Film Review: THE AFTERMATH (UK/USA/Germany 2018) ***

The Aftermath Poster

Post World War II, a British colonel and his wife are assigned to live in Hamburg during the post-war reconstruction, but tensions arise with the German who previously owned the house.


James Kent

A few years ago, a sprawling war romance TESTAMENT OF YOUTH captured the heart and awed moviegoers.  Its acclaimed director, James Kent  has understandably been handpicked for another war themed romantic drama entitled THE AFTERMATH.  THE AFTERMATH is based on the novel of the same name by Rhidian Brook.  It should be noted that the novel was written after Brook’s screenplay was commissioned by one of the producers, BLADE RUNNER’s Ridley Scott.  The script is written by Joe Shrapnel and Ana Waterhouse.

The story is set in postwar Germany in 1945.  The film begins with an aerial scanning in black and white of a war torn city that is revealed to be Hamburg of 1945.  It is later stated that more bombs landed in Hamburg one day than all the bombings in London.  

Rachael Morgan (Keira Knightley) arrives in the ruins of Hamburg in the dead of winter, to be reunited with her husband, Lewis Morgan (Jason Clarke), a colonel charged with rebuilding the shattered city.  Germans in Hamburg are angry as evident in the violent protests around the city.  Many of the more determined citizens are willing to sacrifice their lives to do away with the British.  But as they set off for their new home, Rachael is stunned to discover that Lewis has made an unexpected decision:  they will be sharing the grand house with its previous owner, a German widower, a past architect, Stefan Lubert (Alexander Skarsgård) and his troubled daughter, Freda.   It does not take genius to guess that Rachel will start a tempestuous affair with the architect.  In this charged atmosphere, enmity and grief give way to passion and betrayal. 

The film is clear to emphasize the differences in the attractiveness of both men, Morgan and Lubert.  Morgan is ruffled, disheveled and makes frequent comments angering Rachel.  Even Morgan’s military uniform is not smart or pressed but wrinkled.  This is compared with Lubert’s attire.  Lubert is always shown smartly dressed, always wearing a shirt and tie even at leisure in the house.  His immaculate white sweater (who wears a white sweater to a dirty cottage in the middle of winter?) in the cottage scene looks ridiculous.

All actors carry their eclectic roles well.  Knightley is British and Clarke, Australian has proven he can carry other non-Australian roles well.  He was excellent as Ted Kennedy in CHAPPAQUIDDICK  and is more than in apt in this role that demands more from him than required from the other actors. Swede Skarsgard has the distinguished German look and is sufficiently hunky to sweep any married woman of their feet.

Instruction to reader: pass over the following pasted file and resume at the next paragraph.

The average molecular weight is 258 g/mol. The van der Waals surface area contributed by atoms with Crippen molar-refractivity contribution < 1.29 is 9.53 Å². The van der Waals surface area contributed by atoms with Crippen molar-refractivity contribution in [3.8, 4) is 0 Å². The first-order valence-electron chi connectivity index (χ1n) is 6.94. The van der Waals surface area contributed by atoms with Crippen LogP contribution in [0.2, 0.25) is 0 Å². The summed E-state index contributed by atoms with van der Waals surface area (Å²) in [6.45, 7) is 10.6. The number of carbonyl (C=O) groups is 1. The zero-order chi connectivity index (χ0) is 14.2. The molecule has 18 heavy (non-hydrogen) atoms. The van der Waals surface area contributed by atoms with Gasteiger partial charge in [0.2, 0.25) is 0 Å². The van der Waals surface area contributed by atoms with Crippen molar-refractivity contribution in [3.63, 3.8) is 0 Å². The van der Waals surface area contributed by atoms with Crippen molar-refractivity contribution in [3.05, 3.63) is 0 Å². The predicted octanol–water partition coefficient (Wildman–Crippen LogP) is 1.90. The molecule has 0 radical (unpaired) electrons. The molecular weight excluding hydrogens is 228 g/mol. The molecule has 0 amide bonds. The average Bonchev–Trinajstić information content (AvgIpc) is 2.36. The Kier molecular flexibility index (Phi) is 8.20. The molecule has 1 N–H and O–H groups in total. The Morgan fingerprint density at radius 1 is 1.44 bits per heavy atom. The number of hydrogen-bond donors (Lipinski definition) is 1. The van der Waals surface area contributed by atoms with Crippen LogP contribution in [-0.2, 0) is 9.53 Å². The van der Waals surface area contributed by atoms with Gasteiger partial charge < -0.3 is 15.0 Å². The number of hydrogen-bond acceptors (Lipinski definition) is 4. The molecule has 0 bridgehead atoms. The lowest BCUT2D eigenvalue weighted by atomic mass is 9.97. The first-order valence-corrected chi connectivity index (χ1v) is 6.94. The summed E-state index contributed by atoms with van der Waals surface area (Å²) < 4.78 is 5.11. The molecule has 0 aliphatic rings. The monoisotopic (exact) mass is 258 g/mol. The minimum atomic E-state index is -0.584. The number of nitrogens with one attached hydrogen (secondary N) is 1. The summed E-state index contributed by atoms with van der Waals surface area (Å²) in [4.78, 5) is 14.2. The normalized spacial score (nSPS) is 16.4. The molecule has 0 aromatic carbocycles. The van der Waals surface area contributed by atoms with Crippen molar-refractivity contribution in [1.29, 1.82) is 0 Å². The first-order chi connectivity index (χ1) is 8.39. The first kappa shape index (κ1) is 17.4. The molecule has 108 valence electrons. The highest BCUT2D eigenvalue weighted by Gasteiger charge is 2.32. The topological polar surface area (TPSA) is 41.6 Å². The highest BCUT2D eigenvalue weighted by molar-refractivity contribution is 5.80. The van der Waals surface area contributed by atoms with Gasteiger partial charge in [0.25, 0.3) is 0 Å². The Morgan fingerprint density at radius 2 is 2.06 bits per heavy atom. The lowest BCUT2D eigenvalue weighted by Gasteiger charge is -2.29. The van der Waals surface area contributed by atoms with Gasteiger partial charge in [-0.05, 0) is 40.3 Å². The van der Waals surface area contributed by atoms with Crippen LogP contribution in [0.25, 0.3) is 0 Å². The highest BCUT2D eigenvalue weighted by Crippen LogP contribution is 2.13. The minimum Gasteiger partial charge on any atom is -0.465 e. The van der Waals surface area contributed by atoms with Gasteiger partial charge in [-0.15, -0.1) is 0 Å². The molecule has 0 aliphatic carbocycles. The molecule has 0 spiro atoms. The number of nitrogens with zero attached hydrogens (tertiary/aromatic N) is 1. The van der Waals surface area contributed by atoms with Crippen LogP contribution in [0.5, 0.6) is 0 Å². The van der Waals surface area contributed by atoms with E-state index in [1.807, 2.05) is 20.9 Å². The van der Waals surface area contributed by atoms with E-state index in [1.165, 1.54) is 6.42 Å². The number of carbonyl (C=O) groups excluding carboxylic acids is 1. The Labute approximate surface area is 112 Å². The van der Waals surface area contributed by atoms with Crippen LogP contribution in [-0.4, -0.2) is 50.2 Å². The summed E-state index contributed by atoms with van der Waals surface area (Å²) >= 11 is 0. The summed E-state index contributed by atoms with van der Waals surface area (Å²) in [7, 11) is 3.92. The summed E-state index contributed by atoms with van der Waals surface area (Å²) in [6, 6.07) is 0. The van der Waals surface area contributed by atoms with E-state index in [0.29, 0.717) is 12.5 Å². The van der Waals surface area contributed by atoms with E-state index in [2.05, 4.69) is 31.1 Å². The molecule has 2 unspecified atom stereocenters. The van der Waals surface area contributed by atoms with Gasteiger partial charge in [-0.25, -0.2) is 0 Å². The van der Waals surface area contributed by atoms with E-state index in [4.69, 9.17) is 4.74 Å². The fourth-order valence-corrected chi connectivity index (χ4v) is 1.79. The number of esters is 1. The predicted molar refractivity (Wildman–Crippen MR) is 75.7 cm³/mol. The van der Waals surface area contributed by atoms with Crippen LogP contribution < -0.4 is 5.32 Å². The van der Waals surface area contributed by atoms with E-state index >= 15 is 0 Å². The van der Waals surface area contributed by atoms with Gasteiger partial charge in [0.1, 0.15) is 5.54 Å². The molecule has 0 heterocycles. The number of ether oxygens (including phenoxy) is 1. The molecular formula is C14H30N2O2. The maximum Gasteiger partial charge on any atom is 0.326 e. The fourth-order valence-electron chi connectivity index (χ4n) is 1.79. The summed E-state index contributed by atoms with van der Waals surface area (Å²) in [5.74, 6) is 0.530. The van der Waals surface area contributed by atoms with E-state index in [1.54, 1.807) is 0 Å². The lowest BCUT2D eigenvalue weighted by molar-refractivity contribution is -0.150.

The production design is worthy mention from the vehicles to the interior setting of the architect’s  stunning residence.  The period atmosphere with cinematography by Franz Lustig is worth the film’s price of admission.

Kent’s film ends up as a sprawling romantic drama that could have been more effective if the film emphasized certain parts instead of playing everything with uniform importance.


Film Review: GHOST TOWN ANTHOLOGY ( Répertoire des villes disparues)(Canada 2019) ***

Ghost Town Anthology Poster
In a small and isolated town, Simon Dubé dies in a car accident. The stunned townspeople are reluctant to discuss the circumstances of the tragedy. From that point on time seems to lose all meaning, and the days stretch on without end.


Denis Côté


Denis CôtéLaurence Olivier (loosely based on novel by)

Before appreciating the small budget pensive drama GHOST TOWN ANTHOLOGY, a bit of background on its writer/director Denis Côté should be worthy of note.

Denis Côté is a Quebecois direct born in New Brunswick.  He is known as an experimental filmmaker with five of his previous film with no scripts and 5 with scripts.  In films like his documentary BEASTAIRE, he had lots of footage he shot at the zoo and wondered what to to with the footage before assembling the footage into a coherent film.  The films of  Denis Côté have been respected over the years and a number of cinematheques around the world have already organized retrospectives of his work.  Personally, I  admire Denis Côté‘s work.  They are pensive, meticulously crafted and intelligently conceived.

His latest work, GHOST TOWN ANTHOLOGY has its experimental roots but is arguably his most accessible wok to date.  The film bears  his trademarks like carcasses of dead animals that are frequently found in the story – in this case a dead deer.  The film can be described as a different kind of zombie (or ghost) film.  Zombies appear in the film but no one is hurt.  No one attacks the zombies and as a result the zombies do not attack the town folk either.  But they appear and the villagers recognize them as being previous dead residents.  If all this sounds too weird or feels that this is not your kind of  movie that stay away – but the film definitely has its rewards.